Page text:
Many Happy Returns to the Prince of Tallahassee

On January 21, 1801, Charles Louis Napoleon Achille Murat was born to Joachim and Caroline Bonaparte Murat, Napoleon Bonaparte’s youngest sister. Through the family’s connections with the Emperor, Joachim was eventually made King of Naples, hence the Prince Murat title. Upon the Emperor’s second defeat in 1815, Achille’s father was executed and his mother fled with her children to Vienna.

Achille would emigrate to America upon his 21st birthday in 1821 and became a naturalized citizen fairly soon after, renouncing all his titles. After roaming the country, he settled in Washington DC where he happened to become friends with Richard Keith Call, Florida’s territorial delegate to Congress who told the young man of the many opportunities in the newly acquired territory.

Murat settled first in St. Augustine but later purchased his Lipona Plantation outside Tallahassee after much prodding from the Marquis de Lafayette.  It was in Tallahassee that Murat met his future wife, Catherine Daingerfield Willis Gray, great grandniece of George Washington. Murat was also a part of Florida’s militia and would hold the rank of colonel for the rest of his life following the Seminole Wars.

Illustration of Murat and Emerson from A Prince In Their Midst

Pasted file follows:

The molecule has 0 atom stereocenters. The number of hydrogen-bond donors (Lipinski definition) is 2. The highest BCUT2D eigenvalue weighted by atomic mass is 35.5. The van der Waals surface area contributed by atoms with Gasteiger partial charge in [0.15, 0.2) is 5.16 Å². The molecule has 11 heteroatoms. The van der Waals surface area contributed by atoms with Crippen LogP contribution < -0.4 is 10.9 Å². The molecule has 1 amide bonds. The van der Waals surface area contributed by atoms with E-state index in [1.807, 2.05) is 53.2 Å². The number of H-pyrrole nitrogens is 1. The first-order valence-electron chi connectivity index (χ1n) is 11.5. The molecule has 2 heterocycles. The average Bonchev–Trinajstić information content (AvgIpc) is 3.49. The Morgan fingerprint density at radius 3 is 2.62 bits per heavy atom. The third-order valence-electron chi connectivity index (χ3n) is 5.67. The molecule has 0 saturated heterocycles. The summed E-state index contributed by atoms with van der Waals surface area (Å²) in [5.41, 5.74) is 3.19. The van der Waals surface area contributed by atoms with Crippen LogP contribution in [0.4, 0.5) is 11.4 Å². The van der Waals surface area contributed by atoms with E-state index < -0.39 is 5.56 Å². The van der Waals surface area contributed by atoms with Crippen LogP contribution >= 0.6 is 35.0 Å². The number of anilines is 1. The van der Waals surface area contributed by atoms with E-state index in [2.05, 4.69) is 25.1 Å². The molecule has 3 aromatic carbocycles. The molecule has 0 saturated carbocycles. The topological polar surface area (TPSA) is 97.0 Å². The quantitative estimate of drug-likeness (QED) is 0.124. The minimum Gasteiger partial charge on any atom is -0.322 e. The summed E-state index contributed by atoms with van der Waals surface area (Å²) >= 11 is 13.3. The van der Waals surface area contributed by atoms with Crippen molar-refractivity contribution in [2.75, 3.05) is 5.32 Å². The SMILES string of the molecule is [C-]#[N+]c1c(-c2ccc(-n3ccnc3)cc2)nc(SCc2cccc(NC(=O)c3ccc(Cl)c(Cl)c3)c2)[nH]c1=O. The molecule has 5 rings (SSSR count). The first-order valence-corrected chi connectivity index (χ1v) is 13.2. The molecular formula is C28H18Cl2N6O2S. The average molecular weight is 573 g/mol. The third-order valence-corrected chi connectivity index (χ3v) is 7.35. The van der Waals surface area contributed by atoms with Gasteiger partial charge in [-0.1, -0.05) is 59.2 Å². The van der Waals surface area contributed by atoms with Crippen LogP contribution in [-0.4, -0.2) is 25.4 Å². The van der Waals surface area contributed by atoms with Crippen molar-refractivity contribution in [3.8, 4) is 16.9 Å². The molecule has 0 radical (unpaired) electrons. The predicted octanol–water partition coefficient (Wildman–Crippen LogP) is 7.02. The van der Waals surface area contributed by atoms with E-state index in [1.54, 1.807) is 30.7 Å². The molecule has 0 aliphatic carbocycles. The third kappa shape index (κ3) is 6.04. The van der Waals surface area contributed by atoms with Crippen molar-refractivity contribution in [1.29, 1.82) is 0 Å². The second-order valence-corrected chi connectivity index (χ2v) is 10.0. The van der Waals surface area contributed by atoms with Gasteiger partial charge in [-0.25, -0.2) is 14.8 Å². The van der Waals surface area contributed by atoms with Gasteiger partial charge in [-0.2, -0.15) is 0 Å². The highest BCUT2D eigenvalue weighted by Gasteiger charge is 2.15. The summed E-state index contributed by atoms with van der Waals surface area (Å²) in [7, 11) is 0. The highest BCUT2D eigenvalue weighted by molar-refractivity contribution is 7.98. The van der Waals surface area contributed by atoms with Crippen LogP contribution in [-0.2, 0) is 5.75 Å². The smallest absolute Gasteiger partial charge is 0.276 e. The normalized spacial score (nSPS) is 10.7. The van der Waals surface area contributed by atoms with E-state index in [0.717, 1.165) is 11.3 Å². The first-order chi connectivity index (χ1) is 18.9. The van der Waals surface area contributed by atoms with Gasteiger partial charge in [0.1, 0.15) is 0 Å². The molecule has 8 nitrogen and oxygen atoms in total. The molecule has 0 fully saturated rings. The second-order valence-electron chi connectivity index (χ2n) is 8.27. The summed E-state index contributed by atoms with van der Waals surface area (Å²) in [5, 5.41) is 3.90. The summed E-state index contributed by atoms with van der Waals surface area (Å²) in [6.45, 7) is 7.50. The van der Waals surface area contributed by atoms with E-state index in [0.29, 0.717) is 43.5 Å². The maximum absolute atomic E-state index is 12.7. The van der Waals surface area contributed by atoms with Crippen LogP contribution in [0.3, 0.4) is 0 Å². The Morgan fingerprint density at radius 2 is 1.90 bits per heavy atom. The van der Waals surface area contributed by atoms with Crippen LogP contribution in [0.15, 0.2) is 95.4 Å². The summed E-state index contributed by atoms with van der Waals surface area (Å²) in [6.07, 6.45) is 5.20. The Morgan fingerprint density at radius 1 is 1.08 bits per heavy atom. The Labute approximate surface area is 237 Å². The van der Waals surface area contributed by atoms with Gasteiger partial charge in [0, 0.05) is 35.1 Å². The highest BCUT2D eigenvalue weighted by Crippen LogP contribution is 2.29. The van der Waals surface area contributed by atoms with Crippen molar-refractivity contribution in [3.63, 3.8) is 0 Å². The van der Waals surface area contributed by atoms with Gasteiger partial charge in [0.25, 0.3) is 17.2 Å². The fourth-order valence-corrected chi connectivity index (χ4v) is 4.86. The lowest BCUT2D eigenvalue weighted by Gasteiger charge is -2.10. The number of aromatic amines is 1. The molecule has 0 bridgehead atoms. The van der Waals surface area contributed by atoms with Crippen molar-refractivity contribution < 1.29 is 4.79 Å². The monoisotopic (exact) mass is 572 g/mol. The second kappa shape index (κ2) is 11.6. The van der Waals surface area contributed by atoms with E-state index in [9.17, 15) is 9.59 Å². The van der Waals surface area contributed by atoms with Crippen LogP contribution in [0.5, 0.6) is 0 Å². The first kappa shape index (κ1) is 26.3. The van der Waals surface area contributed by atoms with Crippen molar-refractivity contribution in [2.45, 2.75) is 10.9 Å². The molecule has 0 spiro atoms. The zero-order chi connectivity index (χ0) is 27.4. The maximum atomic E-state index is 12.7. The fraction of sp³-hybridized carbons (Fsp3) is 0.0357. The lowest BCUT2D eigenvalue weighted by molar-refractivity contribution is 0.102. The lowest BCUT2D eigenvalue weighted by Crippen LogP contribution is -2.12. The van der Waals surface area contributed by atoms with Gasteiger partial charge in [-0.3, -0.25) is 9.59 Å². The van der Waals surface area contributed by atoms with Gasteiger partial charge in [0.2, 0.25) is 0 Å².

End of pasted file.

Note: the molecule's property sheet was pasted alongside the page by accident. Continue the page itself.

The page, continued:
Illustration of Murat and Emerson from A Prince In Their Midst; The Adventurous Life of Achille Murat on the American Frontier

A man of many interests, Murat was a writer. He, along with his fellow countryman Alexis de Tocqueville, wrote much on American culture and lifestyle during his lifetime though Murat’s writing never became as popular as Tocqueville. He also had a close friendship with Ralph Waldo Emerson whom he met in St. Augustine in 1826.

After an attempt to regain some of his family’s fortune in the July Revolution of 1830 and several unsuccessful years in New Orleans, Murat and his wife moved back in Tallahassee in the mid 1830s and Murat would remain here the rest of his life. Murat died in 1847 and is buried  in the St. John’s Episcopal Church cemetery in Tallahassee.

Recently, through the efforts of a local group, the historic marker outside the cemetery where Murat and his wife are buried was restored after mysteriously vanishing a year ago. You can read about the new marker and those who helped get it back in place on the Tallahassee Democrat’s website.

 

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